- Lying to the boss
- What is a Business Strategy?
- What is a Corporate Strategy?
- What is a Product-Market Strategy?
- What is a Business Unit Strategy?
- What is CRM?
- What is Architecture?
- What is Enterprise Information Architecture?
- What is Strategic Design?
- What are business benefits and value?
- What is DevOps?
- What is Cloud Computing?
- What is a Banking Multi-Channel Architecture?
- What is Gamification?
- What is Crowdsourcing?
- What is a Segment Strategy?
- What is a Business Model?
- What is an Operating Model?
- What is a Target Operating Model (TOM)
- What are Strategic Guiding Principles?
- What is Service Design?
- What is a Customer Archetype?
- What are Digital Natives and Digital Immigrants?
- What is technology-driven change?
- What is a Digital Footprint?
- What is a Potential Trend?
- What are Cloud Standards?
- What is VisaNet?
- What is User Context?
- What are IBM CCRA and CCMP?
- What is PCI DSS Compliance?
In my previous posts on business strategy I talked some about business-unit strategy. Sometimes a business unit is focused on a particular market. If an organization wants to create a strategy for a market segment, but for whatever reason doesn’t want to create a business unit around it, then what do you call it?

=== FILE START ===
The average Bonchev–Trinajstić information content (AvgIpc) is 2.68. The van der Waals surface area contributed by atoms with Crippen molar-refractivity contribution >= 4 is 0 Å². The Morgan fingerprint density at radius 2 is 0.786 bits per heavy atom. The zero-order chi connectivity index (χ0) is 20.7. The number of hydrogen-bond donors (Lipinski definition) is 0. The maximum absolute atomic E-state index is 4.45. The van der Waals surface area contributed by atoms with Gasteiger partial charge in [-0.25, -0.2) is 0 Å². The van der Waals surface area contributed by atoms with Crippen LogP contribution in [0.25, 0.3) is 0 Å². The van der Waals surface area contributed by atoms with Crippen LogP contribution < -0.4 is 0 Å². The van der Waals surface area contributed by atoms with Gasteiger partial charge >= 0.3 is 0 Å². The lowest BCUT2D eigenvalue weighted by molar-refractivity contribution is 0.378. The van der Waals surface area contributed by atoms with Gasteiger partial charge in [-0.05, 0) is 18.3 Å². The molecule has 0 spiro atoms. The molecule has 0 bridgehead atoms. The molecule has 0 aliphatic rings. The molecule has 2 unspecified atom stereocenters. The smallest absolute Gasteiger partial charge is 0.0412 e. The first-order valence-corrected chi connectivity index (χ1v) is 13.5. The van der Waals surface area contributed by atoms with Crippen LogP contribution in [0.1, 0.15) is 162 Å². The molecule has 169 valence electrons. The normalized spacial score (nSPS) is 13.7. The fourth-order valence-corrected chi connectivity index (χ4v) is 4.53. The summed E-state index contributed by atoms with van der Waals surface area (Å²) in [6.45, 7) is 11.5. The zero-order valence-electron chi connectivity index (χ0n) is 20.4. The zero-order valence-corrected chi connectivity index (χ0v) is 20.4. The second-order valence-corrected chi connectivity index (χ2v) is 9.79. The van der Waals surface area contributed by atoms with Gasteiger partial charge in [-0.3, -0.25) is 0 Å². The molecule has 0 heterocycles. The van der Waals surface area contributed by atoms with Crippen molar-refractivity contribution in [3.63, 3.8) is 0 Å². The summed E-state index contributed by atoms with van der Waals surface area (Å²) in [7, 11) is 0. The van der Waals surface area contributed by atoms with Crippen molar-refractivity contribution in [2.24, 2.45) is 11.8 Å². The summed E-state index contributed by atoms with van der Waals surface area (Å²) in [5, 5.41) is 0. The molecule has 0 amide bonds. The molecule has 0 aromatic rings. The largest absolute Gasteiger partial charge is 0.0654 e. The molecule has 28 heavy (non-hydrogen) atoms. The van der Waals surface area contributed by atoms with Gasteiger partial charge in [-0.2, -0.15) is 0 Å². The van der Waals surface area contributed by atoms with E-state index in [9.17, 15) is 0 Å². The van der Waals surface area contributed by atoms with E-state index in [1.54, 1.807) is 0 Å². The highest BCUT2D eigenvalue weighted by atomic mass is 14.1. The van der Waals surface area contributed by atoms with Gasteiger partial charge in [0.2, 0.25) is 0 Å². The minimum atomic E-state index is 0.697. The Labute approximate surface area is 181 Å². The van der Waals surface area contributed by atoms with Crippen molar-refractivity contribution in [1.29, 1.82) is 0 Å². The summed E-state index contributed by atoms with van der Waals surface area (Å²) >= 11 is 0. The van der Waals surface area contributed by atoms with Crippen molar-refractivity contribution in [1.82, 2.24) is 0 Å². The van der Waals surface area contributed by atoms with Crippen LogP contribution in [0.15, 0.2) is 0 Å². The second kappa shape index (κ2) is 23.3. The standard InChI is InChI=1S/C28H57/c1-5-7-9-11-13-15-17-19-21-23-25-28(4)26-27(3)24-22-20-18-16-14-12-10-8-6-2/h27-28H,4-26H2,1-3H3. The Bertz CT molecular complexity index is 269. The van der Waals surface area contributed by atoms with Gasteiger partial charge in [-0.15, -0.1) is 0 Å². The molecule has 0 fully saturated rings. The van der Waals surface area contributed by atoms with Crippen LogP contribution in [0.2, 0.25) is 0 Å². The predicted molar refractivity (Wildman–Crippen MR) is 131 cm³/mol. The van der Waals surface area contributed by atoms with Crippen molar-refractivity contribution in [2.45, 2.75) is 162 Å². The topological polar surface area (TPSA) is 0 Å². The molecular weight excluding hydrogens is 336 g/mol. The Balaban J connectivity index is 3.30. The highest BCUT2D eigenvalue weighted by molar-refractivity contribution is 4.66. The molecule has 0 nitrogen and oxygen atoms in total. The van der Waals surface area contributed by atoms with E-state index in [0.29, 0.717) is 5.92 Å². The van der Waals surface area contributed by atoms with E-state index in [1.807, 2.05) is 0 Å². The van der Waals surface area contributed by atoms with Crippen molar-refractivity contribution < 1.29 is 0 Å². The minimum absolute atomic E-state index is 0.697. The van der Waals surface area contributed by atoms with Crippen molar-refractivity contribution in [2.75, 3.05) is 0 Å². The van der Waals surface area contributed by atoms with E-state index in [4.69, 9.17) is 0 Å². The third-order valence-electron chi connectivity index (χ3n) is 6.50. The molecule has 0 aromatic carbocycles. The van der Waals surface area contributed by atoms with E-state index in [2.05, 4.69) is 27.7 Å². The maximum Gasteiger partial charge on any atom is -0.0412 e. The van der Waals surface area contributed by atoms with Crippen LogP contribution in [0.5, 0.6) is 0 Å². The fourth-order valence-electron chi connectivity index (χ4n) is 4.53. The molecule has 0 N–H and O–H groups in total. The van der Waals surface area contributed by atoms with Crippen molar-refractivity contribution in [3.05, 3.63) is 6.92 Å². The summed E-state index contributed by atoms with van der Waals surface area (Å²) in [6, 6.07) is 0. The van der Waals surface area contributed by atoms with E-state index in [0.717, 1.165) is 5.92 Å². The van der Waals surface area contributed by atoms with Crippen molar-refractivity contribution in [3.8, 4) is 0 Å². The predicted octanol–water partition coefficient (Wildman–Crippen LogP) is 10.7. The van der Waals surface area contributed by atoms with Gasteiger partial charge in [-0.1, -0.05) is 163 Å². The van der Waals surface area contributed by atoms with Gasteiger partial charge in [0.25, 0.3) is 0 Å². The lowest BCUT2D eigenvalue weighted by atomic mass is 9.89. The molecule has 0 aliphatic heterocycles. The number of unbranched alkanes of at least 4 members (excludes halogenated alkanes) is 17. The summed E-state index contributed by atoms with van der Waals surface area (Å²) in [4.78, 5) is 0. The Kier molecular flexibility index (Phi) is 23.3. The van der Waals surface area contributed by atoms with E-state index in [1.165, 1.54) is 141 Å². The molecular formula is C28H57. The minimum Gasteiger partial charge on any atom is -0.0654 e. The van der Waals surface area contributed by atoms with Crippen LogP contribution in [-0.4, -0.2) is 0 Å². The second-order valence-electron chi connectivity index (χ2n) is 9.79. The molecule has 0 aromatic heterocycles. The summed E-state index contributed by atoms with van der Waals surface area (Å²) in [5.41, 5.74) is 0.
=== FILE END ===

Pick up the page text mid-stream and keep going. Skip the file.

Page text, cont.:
I call it a “segment strategy”. The customer segment being important enough to warrant executive leadership (and a strategy) but not important enough to warrant a business unit. In banking, a “Retail” business unit is typically broken down into broad customer segments such as Ultra High Net Worth (UHNW), High Net Worth (HNW), Affluent and Mass. These, being broken down further into micro-segments on the way to nirvana where every customer is “a segment of one”.
The segment strategy inherits all of the business-unit strategy content that is general across all customer segments.
A segment strategy provides all the product-market strategies for a broad customer segment, including the 4 P’s. then it amends the business-unit strategy as needed for the customer segment. For a retail banking business unit this would include things like how to attract, organize, use and retain key skills such as local/regional private banking and SME expertise.